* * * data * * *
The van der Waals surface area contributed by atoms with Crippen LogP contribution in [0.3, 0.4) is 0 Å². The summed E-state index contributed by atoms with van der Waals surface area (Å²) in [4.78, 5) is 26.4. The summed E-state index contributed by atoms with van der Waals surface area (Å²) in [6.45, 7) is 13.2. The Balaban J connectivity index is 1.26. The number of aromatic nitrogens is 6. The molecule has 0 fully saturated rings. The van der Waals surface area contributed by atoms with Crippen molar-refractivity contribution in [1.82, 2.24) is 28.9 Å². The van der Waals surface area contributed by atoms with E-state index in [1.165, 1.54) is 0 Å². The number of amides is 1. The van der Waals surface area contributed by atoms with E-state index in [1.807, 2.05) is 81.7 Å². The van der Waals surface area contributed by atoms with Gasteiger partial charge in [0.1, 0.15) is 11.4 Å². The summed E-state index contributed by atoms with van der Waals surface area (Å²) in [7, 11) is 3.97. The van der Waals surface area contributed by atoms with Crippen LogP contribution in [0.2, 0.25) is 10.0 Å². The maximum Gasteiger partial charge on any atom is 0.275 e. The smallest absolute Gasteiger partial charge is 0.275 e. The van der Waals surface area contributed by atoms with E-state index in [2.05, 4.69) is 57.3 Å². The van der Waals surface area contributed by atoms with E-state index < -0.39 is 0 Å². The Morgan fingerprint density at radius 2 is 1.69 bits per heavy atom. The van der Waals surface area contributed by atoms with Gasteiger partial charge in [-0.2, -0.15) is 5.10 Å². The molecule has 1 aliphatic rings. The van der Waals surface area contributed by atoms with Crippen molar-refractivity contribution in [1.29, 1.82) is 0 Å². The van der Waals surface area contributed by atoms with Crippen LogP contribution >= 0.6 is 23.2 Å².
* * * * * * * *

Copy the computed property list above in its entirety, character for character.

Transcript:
The van der Waals surface area contributed by atoms with Crippen LogP contribution in [0.3, 0.4) is 0 Å². The summed E-state index contributed by atoms with van der Waals surface area (Å²) in [4.78, 5) is 26.4. The summed E-state index contributed by atoms with van der Waals surface area (Å²) in [6.45, 7) is 13.2. The Balaban J connectivity index is 1.26. The number of aromatic nitrogens is 6. The molecule has 0 fully saturated rings. The van der Waals surface area contributed by atoms with Crippen molar-refractivity contribution in [1.82, 2.24) is 28.9 Å². The van der Waals surface area contributed by atoms with E-state index in [1.165, 1.54) is 0 Å². The number of amides is 1. The van der Waals surface area contributed by atoms with E-state index in [1.807, 2.05) is 81.7 Å². The van der Waals surface area contributed by atoms with Gasteiger partial charge in [0.1, 0.15) is 11.4 Å². The summed E-state index contributed by atoms with van der Waals surface area (Å²) in [7, 11) is 3.97. The van der Waals surface area contributed by atoms with Crippen LogP contribution in [0.2, 0.25) is 10.0 Å². The maximum Gasteiger partial charge on any atom is 0.275 e. The smallest absolute Gasteiger partial charge is 0.275 e. The van der Waals surface area contributed by atoms with E-state index in [2.05, 4.69) is 57.3 Å². The van der Waals surface area contributed by atoms with E-state index < -0.39 is 0 Å². The Morgan fingerprint density at radius 2 is 1.69 bits per heavy atom. The van der Waals surface area contributed by atoms with Gasteiger partial charge in [-0.2, -0.15) is 5.10 Å². The molecule has 1 aliphatic rings. The van der Waals surface area contributed by atoms with Crippen molar-refractivity contribution in [1.29, 1.82) is 0 Å². The van der Waals surface area contributed by atoms with Crippen LogP contribution >= 0.6 is 23.2 Å².